“Everybody in the cast of that film really took me aside and said, ‘Know your lines, stand on your mark, get in your light, and connect with the other actors,’” Miss Tomita said of the advice she received as a 20-year-old. ”‘Forget about the camera, forget about the hordes of people who are watching. Just make sure it’s really simple between you and the other actor.’”
Since “The Karate Kid Part II,” Miss Tomita has appeared in well over 100 films and TV series, including “The Joy Luck Club,” “Santa Barbara,” “Babylon 5,” “Four Rooms,” “JAG,” “24” and now “The Good Doctor.”
“In terms of my career, it’s a great challenge to be a champion or people who might be different,” Miss Tomita said of her work on the ABC show about the autistic doctor.
Furthermore, the actress says she feels a responsibility to the Asian-American characters she portrays.
“Being a woman, being a person of color, we have all these discussions as to” how such persons are shown in film and on TV, she said.
Part of that, she believes, is putting the bug in the ears of writers rooms to get the voices of female and ethnic minority characters correct.
“Just throw out ideas, because the writers aren’t [all-knowing], which is something I’ve always had to keep in mind,” Miss Tomita said. “They don’t have all these stories mapped out. And because I’m a woman of color, they might be able to insert” more specific cultural references, she said. “That encourages us to say can we do this [in] a certain style.”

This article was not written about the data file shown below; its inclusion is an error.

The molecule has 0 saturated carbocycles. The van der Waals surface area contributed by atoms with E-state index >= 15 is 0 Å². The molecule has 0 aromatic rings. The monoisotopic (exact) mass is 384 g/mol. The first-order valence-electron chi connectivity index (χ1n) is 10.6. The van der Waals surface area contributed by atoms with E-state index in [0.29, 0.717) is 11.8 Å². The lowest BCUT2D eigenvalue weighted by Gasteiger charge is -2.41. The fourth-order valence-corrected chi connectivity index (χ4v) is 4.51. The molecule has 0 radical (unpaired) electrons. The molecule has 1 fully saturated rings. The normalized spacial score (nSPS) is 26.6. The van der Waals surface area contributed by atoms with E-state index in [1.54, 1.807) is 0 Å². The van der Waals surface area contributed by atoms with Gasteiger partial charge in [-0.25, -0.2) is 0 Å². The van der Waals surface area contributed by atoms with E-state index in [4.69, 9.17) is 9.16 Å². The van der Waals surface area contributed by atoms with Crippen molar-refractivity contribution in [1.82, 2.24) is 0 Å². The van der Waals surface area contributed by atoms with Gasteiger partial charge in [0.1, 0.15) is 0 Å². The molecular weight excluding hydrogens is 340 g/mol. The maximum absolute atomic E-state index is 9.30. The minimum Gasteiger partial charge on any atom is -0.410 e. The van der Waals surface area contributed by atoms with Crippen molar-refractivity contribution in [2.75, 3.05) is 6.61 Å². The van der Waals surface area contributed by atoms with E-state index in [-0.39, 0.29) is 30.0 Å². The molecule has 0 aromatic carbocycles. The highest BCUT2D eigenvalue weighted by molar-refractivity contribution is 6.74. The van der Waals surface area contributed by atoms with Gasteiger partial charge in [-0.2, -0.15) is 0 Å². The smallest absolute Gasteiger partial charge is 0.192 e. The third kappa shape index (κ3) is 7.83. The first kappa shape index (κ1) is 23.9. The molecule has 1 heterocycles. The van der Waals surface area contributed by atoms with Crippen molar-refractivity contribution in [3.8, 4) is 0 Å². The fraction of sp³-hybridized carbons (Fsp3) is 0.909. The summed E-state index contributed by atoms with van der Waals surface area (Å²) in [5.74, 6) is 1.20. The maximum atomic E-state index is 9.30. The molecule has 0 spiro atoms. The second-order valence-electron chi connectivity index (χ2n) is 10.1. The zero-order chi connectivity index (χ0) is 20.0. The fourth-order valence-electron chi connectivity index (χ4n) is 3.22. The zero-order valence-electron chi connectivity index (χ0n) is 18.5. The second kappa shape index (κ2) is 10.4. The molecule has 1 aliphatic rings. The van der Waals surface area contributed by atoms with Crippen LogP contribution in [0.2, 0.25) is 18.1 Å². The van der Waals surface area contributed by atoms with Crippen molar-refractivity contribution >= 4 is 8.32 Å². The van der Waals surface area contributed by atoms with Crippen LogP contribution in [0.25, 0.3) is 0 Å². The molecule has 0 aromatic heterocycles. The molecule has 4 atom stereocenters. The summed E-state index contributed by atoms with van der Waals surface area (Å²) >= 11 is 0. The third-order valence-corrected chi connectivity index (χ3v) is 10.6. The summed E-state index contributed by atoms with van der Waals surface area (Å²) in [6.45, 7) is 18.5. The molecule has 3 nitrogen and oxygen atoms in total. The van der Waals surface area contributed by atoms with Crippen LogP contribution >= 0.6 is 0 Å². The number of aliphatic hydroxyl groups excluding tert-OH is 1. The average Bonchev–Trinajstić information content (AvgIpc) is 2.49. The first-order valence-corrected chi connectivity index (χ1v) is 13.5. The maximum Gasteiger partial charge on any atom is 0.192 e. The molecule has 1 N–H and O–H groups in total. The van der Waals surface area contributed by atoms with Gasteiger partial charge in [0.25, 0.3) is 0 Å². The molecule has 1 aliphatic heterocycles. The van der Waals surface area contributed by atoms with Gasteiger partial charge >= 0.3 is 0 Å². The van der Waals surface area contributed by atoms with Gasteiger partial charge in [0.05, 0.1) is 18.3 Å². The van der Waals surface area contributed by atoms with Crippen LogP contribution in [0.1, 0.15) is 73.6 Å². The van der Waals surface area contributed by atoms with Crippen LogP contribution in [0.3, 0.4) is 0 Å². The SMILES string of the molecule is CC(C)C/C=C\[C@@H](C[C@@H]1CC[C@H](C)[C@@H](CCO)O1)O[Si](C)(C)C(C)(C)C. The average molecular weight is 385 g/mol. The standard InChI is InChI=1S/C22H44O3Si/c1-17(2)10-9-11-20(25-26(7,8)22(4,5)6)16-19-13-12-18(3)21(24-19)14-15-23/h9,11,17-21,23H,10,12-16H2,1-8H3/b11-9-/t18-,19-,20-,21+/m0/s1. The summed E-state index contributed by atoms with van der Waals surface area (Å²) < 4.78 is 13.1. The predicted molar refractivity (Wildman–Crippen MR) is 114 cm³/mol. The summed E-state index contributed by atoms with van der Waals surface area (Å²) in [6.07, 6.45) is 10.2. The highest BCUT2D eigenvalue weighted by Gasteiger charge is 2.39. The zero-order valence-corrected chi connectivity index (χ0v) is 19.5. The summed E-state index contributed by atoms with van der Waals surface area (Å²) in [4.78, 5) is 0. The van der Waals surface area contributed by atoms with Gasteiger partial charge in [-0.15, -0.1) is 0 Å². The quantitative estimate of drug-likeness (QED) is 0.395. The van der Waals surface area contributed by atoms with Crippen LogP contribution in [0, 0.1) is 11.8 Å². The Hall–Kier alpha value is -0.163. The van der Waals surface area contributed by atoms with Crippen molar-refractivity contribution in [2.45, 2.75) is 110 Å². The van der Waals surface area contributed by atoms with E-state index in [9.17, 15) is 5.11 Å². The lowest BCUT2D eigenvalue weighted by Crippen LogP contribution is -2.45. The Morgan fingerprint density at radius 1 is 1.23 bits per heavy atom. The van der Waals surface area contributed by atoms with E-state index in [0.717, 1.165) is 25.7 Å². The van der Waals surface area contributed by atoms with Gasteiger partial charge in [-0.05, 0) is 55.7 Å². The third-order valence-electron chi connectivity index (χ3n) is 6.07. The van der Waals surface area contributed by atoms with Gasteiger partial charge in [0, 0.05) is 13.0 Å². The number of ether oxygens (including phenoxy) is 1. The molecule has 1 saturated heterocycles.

One of the producers of “The Good Doctor” is actor Daniel Dae Kim, who has starred on “Lost” and “Hawaii Five-O.”
“I call him ‘o captain my captain,’ and he really is,” Miss Tomita said of the South Korean-born actor, who purchased the rights to the original Korean show of the same name and brought it to the West. “He’s the one who has basically carried this to term.”
Unlike Mr. Kim, Miss Tomita said she has no ambitions to move behind the camera, offering, “I’m much too egotistical to move outside the acting realm.”
Furthermore, she adds there really is no true path or “primer” for either getting into show business or sticking with it.
“The ratio of failure to success is [enormous]. You really have to be careful and really strong,” she said of continuing to press on in Tinseltown. “And not take criticism personally, especially with social media.”
She says that would-be actors must love to do one thing primarily: tell good stories.
“It’s not about raising your profile or raising your ego,” she said of effectively utilizing social media. “It’s a vehicle, and it’s a vehicle to tell stories.
“You just have to not care [about rejection] and do your own thing,” she said. “You can film yourself with your iPhone and put it [on the internet].”
Miss Tomita hopes that audiences who tune into “The Good Doctor” will attain a sympathy not only for the autistic lead character, but for anyone who has a disability or handicap.
“We have to look beyond what we see as the typical, the ‘normal package,’ and just see people as who they are,” she said. “We all have to learn and get along a little better in society.”
“The Good Doctor” airs Mondays at 10 p.m. on ABC.